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Dynamics of X and Y for ScrumMasters

4 October 2017

“A bad system will beat a good person every time.” — W. Edwards Deming

In my ScrumMaster role, managing the expectations of my team members requires dexterity. As ScrumMasters, we need to manage the morale of our team and support members in becoming a high-performing group. Each team member is unique, with his or her own separate value system, motivations, and beliefs. And yet, as an orchestral conductor, we must provide real-time guidance and leadership to a group of individuals who come together to create something that not any one of them could create alone.

Based on my experience, managing expectations is easier said than done because, as a conductor, the ScrumMaster must also be aware of the capabilities, inclinations, and aspirations of every team member. So, is managing expectations an impossible feat? Absolutely not. ScrumMasters must develop a deep understanding of what motivates each member, in order to create synergy within the team. Luckily, extensive work has been done in the field of organizational behavior, and the most relevant (open to debate) and simplistic (probably yes) involves Theory X and Theory Y.

Theory X and Theory Y

In 1960, Douglas McGregor (from MIT Sloan School of Management) formulated Theory X and Theory Y, to describe two aspects of human behavior at work. He proposed two different perspectives of individuals: Theory X took a pessimistic view of human behavior, in that people are inherently lazy and need to be pushed to achieve better productivity with rewards and punishments. On the other hand, Theory Y proposes that people take pride in their work and see it as a challenge.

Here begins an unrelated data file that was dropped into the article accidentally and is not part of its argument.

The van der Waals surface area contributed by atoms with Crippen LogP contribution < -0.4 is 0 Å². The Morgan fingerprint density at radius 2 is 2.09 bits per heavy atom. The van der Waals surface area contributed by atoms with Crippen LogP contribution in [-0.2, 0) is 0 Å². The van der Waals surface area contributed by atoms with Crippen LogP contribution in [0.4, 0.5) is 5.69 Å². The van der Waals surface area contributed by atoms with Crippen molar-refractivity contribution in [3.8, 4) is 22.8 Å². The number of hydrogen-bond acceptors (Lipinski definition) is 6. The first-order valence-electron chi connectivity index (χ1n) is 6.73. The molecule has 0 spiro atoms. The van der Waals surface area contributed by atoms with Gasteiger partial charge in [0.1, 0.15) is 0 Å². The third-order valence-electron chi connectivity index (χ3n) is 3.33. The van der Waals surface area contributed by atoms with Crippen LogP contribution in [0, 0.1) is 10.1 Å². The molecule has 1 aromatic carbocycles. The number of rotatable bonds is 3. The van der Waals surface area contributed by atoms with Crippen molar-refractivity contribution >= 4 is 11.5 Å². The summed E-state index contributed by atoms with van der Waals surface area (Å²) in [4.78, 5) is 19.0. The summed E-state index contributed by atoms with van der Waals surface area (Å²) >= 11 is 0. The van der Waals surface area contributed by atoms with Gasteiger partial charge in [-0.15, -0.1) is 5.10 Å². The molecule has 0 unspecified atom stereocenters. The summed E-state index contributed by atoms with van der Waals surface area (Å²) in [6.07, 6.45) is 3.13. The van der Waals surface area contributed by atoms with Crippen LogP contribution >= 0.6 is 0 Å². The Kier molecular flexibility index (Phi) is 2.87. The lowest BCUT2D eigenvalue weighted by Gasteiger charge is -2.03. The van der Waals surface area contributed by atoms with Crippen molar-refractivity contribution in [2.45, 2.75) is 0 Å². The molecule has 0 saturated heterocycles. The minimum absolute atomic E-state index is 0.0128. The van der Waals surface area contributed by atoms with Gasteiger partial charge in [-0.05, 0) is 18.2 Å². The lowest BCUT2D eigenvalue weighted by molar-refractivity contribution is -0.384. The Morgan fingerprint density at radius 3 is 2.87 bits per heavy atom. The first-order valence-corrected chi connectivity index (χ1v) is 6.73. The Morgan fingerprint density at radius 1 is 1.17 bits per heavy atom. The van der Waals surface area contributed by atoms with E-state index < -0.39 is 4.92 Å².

The approach that a ScrumMaster takes will have a significant impact on his or her ability to motivate team members. So, by understanding how our perceptions motivate the team, we can shape team dynamics and, ultimately, the team performance.

The ScrumMaster’s view: Theory X or Theory Y?

Agile software development is a natural subset of Theory Y thinking, because the Agile method of software development is linked to this theory’s style of resource management. Agile is built on the tenets of open communication and collaboration by recommending equality in the team. It promotes a flat structure whereby people from different functions of the organization are able to come together and cocreate a product. Scrum enables teams to be self-organized and set their pace without enforcing deadlines. Teams share the responsibility of the outcome of their efforts without primal fear of consequences. Scrum Teams derive great pride and satisfaction in their work and are willing to take on greater challenges over time.

The ScrumMaster, as a process champion, must understand the impacts of his or her perceptions and should be a believer in teamwork. If the ScrumMaster is a proponent of Theory X, then this belief can open a whole can of worms for any Agile transformation. The ScrumMaster’s perception may alienate specialists through micromanagement and could put a serious dent in the level of teamwork. The product leadership has a greater role to play in such circumstances by facilitating proper training and the gradual shift of Theory X individuals toward Theory Y thinking.

ScrumMasters, by the virtue of their role, hold the key to enabling a conducive system in which the Agile team thrives. So if an organization is on the path to being Agile, setting up an empowering environment is a must for reaping the benefits of Agile.

Opinions represent those of the author and not of Scrum Alliance. The sharing of member-contributed content on this site does not imply endorsement of specific Scrum methods or practices beyond those taught by Scrum Alliance Certified Trainers and Coaches.

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